A Critical Election Day Approaches

October 29, 2014

Next Tuesday, Nov. 4, is an important election day for the future of our country, a day of historic determination. Control of the U.S. Senate will be determined for the next two years and, probably, for several years thereafter. It currently is controlled by Democrats, but is now up for grabs. By contrast, the U.S. House of Representatives is controlled by Republicans, who will continue to control it, according to political pundits. The future of the Senate is critical, from a banking standpoint. As a whole, the Democrats currently serving have not shown a willingness to forward regulatory relief that might help banks better serve their customers. They seem to have adopted the Dodd-Frank Act as inviolable.

Consider the evidence. Only three regulatory relief bills have been passed out of the Senate Committee on Banking, Housing & Urban Affairs in this legislative session, which is now nearly two years old. Yet the House Committee on Financial Services has passed over 25 bills dealing with various aspects of regulatory relief. Because of this reform record, banker groups across the nation are largely supporting Republicans in federal races this election year.

While there are about 10 elections across the nation that will determine Senate control, most pundits peg the races in Iowa and Colorado as the two most decisive. In addition to the aforementioned banking issues, these two races bring forth yet another battle of industry adversaries — banks versus credit unions. In Colorado, Sen. Mark Udall has been the darling of the credit union industry, authoring and promoting numerous bills on behalf of credit unions. In appreciation, last week the associations that represent credit unions contributed $400,000 to his re-election effort. His challenger, Congressman Cory Gardner, is not a supporter of credit union expansion, and he does support regulatory relief for banks and other businesses. Mr. Gardner has been singled out for support from the Friends of Traditional Banking (FOTB). It is impossible to determine how much financial support FOTB might ultimately provide to him, but this organization selects only two races each election.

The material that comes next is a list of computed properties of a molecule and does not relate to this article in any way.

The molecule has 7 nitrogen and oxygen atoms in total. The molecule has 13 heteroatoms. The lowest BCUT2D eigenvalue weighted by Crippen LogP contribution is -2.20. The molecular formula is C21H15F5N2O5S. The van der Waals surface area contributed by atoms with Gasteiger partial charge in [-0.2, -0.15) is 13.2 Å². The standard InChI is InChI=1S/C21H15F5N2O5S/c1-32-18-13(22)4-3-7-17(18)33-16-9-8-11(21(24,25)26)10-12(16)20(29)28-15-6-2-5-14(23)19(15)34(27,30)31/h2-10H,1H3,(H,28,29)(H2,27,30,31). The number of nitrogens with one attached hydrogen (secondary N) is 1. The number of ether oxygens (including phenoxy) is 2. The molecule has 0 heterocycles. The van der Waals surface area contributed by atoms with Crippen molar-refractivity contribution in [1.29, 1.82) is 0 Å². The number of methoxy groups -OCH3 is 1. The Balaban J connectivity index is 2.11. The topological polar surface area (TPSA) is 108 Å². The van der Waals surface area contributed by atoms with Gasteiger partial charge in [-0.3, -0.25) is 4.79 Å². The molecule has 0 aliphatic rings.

In Iowa, the race is for an open seat that has previously been held by a Democrat. The candidates are Democrat Bill Braley, currently a member of the U.S. House of Representatives, who has been a friend to credit unions for many years. His opponent, Joni Ernst, who retired after 22 years of military service, shares the same philosophies as Cory Gardner. Ms. Ernst is the other candidate that FOTB is supporting.

Both of these races will be closely watched throughout election night as harbingers of who will control the Senate. Banking lobbyists and supporters will be keenly honed in on these two races, hoping both for regulatory relief and for constraints on further credit union powers expansion. Few times in my career has an election so crystallized issues of interest to bankers. I know that I will be watching to see how the balance of power will be determined by voters — just as the framers of the Constitution envisioned.

- S.  Joe DeHaven


Five Major Banking Changes in Past Years

October 22, 2014

Last week I turned 65 years old. It is hard to believe that I’ve reached this milestone, as it seems like just a few years ago that I was in high school. But the calendar does not lie. Another approaching milestone is that I have been associated with the banking business for nearly 45 years. That, too, does not seem possible, as it couldn’t have been that long ago that I began working in a bank as a college student. But the calendar does not lie.

During these 45 years, the business of banking has changed immensely, mostly within five prevalent areas. The first area is technology, particularly customer delivery channels. When I started in banking, customers came to the bank, or handled a limited number of services over the telephone. Today banking services are accessible by ATM, telephone, Internet, mobile and tablet … with far fewer people actually coming to the bank. This trend will continue to change the banking model significantly.

Second, the proliferation of regulations cast upon the banking industry is unfathomable. With over 100,000 pages of federal law to comply with, is it any wonder that banks struggle to know every rule in place? This plight drives many banks to sell, rather than continue to hire more and more non-income-producing employees. This issue is, and will continue to be, much more of a burden on rural communities. Banks are central to economic growth and, if the only bank in town sells, who fills the void to attract new jobs?

This leads to the third trend: bank consolidation. Nationwide there were around 20,000 bank and thrift charters 30 years ago. Today there are about 6,500. Granted, there are more branches today than three decades ago, but that, too, is changing. Since 2010, the total number of branches has declined, and those branches that remain are evolving. The branches that continue into the future will be less transactional and more focused on sales and providing financial advice. Consolidation is far from over, and the unique financial delivery system of the United States will be changed forever.